10 things to look for in a commercial property
Making the decision to move your business into a new commercial space is an exciting one, but it’s only half the battle.
Now you need to find the property that’s the perfect fit for you, your staff and your customers.
Here are 10 things you should be looking for in a commercial property.
An increasing percentage of Australians choose to commute by public transport, so choosing a location without a nearby train, tram or bus line could severely impact your potential pool of staff and customers. Look for a property within easy walking distance of a train station, and one that’s located near other similar businesses, so that potential customers have more than one reason to get off at your stop.
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2. A size that suits
Commercial leases are typically much longer than residential leases, so it’s critical that you find a space that’s the right size for your operation. Tenancy Solutions Australia director Leon Kriewaldt says it’s worth spending some time working out exactly how much space your staff, equipment and customers will need. “Too often you see tenants go to the marketplace and they get it wrong. They fall in love with a space and months later they get interior people to move a few offices around and find they don’t fit into it,” he says.
How badly will people want to visit you if it costs them cash for the privilege?
As anyone who lives in a densely populated city area will tell you, parking is worth its weight in gold. The same goes for commercial properties. While your staff will likely sniff out a regular car parking spot nearby, your customers won’t be so forgiving if they can’t get close to your business. The same goes for metered parking. How badly will people want to visit you if it costs them cash for the privilege?
4. Neighbours that match
Do your research into the other businesses you’ll be sharing your street, building or office space with. WBP Property Group national property manager Phillip Walter says surrounding yourself with businesses that offer similar or complementary services can actually enhance your customer base. “If you’ve got people who are in the same market, they can sometimes feed off each other and you get some synergies happening and you get a great result for the mass,” Walter says.
5. A place to escape
No, we don’t mean a fire exit or a secret tunnel behind the printer. Commercial properties should have a distinct ‘breakout’ area where staff can grab a coffee, eat their lunch or just take a 10-minute mental break, without feeling like they’re being dragged back to their desk or workstation.
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6. The right fit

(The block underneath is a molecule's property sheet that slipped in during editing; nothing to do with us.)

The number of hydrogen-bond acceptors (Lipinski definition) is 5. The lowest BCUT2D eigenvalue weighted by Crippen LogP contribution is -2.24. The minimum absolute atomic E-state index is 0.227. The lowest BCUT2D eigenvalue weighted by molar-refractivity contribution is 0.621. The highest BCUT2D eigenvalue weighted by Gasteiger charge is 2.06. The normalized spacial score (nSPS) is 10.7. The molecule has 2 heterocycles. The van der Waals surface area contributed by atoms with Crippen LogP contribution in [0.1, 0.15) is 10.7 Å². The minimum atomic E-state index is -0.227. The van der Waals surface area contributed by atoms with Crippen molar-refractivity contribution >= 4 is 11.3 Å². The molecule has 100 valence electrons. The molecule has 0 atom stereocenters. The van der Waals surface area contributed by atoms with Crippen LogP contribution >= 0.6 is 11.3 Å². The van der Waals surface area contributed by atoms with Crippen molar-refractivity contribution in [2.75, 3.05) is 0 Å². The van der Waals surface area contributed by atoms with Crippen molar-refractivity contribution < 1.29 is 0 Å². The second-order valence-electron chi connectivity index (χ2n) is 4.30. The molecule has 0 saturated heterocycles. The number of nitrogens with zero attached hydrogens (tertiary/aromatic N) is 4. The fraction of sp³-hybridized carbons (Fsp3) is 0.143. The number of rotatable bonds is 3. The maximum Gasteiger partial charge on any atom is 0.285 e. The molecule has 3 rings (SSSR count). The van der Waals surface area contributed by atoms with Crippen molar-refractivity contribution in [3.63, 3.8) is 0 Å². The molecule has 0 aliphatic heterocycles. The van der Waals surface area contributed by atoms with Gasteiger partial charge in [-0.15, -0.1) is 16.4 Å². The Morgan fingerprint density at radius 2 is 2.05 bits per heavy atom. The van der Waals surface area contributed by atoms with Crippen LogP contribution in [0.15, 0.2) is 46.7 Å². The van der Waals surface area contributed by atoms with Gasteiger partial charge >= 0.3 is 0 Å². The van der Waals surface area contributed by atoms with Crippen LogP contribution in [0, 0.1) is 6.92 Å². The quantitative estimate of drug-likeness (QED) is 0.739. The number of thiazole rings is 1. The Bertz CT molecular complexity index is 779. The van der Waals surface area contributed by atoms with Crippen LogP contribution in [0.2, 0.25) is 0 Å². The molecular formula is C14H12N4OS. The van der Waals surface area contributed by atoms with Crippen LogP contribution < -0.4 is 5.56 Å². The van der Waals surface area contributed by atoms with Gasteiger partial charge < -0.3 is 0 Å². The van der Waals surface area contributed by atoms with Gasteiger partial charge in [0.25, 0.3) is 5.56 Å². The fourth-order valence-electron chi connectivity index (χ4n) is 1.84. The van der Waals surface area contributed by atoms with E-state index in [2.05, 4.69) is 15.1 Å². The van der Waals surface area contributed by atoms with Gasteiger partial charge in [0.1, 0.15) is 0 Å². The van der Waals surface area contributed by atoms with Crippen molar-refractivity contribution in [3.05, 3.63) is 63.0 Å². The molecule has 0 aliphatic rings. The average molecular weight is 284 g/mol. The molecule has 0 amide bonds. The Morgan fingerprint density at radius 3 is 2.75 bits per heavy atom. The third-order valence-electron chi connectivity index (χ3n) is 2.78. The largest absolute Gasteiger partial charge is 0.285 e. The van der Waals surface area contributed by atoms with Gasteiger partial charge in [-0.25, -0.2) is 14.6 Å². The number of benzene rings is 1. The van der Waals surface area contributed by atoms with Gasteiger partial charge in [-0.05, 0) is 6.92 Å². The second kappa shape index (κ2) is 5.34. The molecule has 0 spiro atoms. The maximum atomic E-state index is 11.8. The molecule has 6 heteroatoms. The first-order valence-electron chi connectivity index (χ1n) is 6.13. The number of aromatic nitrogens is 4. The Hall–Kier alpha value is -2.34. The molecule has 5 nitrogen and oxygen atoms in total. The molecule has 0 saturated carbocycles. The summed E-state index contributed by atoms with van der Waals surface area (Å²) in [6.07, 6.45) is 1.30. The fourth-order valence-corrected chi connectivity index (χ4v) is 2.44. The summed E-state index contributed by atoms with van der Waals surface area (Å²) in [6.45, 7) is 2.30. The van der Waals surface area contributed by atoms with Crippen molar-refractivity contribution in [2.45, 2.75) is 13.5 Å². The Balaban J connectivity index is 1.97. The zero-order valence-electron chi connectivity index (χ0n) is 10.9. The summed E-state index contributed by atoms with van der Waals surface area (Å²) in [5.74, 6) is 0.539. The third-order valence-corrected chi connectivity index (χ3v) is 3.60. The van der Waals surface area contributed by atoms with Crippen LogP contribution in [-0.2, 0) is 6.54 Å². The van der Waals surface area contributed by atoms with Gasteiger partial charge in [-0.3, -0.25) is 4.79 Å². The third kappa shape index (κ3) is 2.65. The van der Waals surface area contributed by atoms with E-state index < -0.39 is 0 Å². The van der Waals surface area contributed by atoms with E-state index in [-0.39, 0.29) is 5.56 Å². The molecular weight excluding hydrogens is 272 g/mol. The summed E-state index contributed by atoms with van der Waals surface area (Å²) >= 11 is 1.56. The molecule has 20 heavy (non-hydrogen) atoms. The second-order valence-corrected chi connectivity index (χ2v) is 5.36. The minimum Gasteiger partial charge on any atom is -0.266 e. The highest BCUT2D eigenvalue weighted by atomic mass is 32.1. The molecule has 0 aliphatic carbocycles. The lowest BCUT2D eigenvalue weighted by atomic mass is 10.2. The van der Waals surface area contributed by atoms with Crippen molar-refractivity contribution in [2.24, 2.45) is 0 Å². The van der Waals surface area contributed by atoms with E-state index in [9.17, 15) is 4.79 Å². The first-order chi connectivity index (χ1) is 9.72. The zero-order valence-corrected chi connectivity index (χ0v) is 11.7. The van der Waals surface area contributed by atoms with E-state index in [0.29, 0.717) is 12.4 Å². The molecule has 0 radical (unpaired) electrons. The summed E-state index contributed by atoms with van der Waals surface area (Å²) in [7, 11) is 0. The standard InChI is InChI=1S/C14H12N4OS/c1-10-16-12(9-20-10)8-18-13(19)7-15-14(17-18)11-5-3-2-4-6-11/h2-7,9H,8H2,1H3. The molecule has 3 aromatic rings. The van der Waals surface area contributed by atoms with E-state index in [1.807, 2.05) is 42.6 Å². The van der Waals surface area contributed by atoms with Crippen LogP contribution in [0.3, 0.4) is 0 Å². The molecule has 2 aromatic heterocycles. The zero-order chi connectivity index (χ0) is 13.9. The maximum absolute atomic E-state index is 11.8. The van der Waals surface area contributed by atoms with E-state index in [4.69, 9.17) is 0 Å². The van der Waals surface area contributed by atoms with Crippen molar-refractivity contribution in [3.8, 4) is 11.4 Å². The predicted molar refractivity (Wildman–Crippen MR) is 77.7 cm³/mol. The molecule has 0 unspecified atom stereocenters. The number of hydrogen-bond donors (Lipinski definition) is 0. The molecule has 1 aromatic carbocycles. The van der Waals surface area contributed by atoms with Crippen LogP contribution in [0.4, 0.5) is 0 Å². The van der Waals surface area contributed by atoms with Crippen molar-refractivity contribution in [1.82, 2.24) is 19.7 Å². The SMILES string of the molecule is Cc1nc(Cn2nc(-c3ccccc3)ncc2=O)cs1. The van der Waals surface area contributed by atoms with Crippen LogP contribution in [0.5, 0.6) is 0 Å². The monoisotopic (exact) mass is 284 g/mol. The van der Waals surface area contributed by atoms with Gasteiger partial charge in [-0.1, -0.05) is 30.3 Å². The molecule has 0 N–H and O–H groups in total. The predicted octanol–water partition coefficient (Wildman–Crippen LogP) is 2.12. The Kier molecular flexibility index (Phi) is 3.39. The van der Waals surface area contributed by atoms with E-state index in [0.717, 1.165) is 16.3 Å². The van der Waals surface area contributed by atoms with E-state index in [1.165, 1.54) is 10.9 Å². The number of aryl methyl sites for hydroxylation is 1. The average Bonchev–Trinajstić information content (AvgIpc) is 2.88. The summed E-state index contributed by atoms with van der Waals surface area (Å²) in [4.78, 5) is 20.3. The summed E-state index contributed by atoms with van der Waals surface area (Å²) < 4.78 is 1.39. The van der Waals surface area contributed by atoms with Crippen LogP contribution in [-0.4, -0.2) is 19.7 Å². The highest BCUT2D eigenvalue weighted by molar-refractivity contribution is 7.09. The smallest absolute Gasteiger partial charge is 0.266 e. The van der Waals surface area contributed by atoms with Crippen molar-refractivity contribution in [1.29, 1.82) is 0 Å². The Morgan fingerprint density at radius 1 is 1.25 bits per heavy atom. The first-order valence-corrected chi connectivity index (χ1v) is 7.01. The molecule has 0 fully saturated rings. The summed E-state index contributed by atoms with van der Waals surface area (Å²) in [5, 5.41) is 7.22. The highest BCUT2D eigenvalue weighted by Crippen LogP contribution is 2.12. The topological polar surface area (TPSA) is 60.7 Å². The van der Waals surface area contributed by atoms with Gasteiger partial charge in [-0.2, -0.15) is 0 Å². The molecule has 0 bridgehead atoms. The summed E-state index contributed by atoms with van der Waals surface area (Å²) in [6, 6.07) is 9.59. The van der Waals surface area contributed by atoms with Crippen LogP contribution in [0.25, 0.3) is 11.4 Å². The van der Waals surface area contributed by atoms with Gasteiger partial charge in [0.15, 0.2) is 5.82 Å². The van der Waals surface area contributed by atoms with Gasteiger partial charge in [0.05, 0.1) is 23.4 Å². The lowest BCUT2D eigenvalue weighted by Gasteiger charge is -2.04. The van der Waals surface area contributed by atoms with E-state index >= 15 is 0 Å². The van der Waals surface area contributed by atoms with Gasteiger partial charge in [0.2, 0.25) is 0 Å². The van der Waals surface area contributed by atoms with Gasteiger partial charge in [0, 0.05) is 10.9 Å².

Getting the right systems in place (and knowing what it will cost you to do so) is something every business should consider before moving into new premises. Something as simple as inadequate air conditioning can hit you hard after you’ve moved in, Kriewaldt says. “As an example, if you’re planning on putting in fairly heavy density numbers of people into office space, very often the air conditioning in the building won’t be able to cater,” he says.
“All of a sudden when they move in they find that the air conditioning doesn’t work and they have to put in supplementary systems, and they can add up to a couple of hundred thousand dollars. We always recommend getting independent engineers to check out the mechanical systems in the building.”
7. Lots of light
A workspace shouldn’t feel like a nuclear bunker or a dungeon. Having a decent source of natural light is important for attracting and retaining staff, and real estate agents say that properties that invite more light are in increasingly high demand.
Here’s one for the experts. If you’re a business with big electrical requirements, it might pay to check that the building will be able to accommodate you. Kriewaldt says larger tenants with employees that all run multiple computer screens can quickly put their power capacity in the red. “We saw this recently for an education user group,” he says.
Don’t wait until it’s too late to learn that the building can’t accommodate you.
“The substation didn’t have enough capacity and it was going to cost $500,000 to get it upgraded. Because we found that out before we negotiated the final terms, we were able to put it on the landlord and they agreed to pay it.”
9. A good net result
Walter says that data and internet availability is becoming an increasingly important factor for many businesses seeking a new space. “If you’re buying the building or leasing space within the building, it’s important to understand how much data is available to each floor. Every now and then we find a building that doesn’t really cut it,” Walter says.
Don’t assume that the price on the box is the best deal you’ll get on a commercial property. Kriewaldt says it’s best to ask an expert to ensure you don’t get taken for a ride. “With (rental) incentives running in the order of 30%, in real terms rents are 30% over what they should be, and unsuspecting tenants come along and they don’t understand how it all works and end up not really getting the incentive they should be getting, and missing out.”
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